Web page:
The 27 studies reporting on AEs reported 429 events out of approximately 22,283 sessions of acupuncture in pregnant women (1.9%). Of these, 322 AEs were regarded as mild, 6 as moderate, 99 as severe, 2 as death related to AE, and 2 were not classified due to lack of information. Causality was evaluated as certain in 144 AEs, probable in 15, possible in 132, unlikely in 124, and un-assessable in 14. All AEs evaluated as being certain, probable, or possible were also classified as mild or moderate severity. All severe AEs and deaths related to AEs were evaluated as unlikely to have been caused by acupuncture.

The mild AEs reported included (from most common to least common – bottom of the list gets down to n = 1 per event):
  • Needle or unspecified pain
  • Local bleeding
  • Haematoma, tiredness, headaches, and/or drowsiness
  • Worsened symptoms/condition
  • Dizziness
  • Discomfort at needling points
  • Ecchymosis/bruising
  • Uterine contraction with or without abdominal pain
  • Unpleasant odour with or without nausea
  • Throat Problems
  • Heat or sweating
  • Nausea
  • Unpleasantness with treatment
  • Feeling faint
  • Sleep disturbance and excessive fatigue
  • Irritability/agitation (n = 2 for next few AEs)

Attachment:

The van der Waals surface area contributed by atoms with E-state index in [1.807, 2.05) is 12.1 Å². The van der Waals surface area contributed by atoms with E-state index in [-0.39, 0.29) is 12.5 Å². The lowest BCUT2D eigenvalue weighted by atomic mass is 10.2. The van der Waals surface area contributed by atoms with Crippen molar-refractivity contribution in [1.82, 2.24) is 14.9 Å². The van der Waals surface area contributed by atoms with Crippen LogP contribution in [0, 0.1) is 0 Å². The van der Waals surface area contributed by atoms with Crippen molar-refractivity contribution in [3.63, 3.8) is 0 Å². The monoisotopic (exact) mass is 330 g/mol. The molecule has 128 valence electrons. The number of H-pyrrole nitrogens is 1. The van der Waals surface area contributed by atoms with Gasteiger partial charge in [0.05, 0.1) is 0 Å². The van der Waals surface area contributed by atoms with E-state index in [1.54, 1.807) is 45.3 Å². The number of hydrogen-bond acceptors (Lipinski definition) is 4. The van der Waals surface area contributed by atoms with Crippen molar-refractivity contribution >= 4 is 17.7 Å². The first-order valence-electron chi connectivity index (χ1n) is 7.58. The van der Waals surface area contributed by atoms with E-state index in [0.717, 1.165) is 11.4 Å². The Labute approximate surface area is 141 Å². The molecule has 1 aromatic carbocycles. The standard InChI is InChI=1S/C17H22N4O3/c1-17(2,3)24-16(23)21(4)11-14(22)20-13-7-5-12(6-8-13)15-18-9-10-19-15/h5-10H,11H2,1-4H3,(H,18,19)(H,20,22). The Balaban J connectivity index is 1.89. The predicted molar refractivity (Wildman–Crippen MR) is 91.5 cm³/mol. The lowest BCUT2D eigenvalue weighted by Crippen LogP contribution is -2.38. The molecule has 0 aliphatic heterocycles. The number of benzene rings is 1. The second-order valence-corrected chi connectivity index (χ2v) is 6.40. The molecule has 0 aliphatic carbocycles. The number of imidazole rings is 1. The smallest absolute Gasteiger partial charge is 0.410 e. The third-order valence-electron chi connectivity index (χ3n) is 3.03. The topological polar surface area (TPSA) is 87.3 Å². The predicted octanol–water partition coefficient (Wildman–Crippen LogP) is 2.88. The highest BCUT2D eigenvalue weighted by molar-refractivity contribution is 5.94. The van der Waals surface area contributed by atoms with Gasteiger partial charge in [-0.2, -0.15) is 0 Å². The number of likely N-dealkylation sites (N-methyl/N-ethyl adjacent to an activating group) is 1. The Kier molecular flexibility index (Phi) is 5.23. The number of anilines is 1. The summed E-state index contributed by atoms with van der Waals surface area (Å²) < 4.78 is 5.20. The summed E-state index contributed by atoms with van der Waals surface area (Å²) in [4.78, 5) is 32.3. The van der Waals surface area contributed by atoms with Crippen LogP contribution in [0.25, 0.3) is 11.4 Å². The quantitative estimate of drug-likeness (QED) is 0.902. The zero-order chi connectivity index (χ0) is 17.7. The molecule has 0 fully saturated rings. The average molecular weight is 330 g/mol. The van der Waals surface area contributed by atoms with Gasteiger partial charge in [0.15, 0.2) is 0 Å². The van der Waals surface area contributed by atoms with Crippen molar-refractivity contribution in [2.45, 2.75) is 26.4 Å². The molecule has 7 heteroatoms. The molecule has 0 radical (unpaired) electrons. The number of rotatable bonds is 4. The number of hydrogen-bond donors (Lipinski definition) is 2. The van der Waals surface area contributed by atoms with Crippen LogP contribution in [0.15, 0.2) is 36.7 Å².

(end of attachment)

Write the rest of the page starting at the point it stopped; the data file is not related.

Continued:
• Heaviness of arms
  • Rash at needling points
  • Feeling energized
  • Local anesthesia
  • Itching
  • Unspecified problems
  • Weakness (n = 1 from now till end of list)
  • Altered taste
  • Pressure in nose
  • Transient ear tenderness
  • Bed rest required
  • Thirst
  • Sadness
  • Edema
  • Tattooing of the skin at needling points
  • Shooting sensation with intense paraesthesia down the leg to the foot
  • Breech engagement
  • Threatened preterm labour which spontaneously disappeared completely within a day followed by a normal labour in the 42nd week
  • Fetus noted as small for date
  • Multiple twists of the umbilical cord around the neck or shoulder
Moderate AEs reported included:
  • Fainting (n = 5)
  • Transient fall in blood pressure (n = 1)
Overall AE Risk Estimates: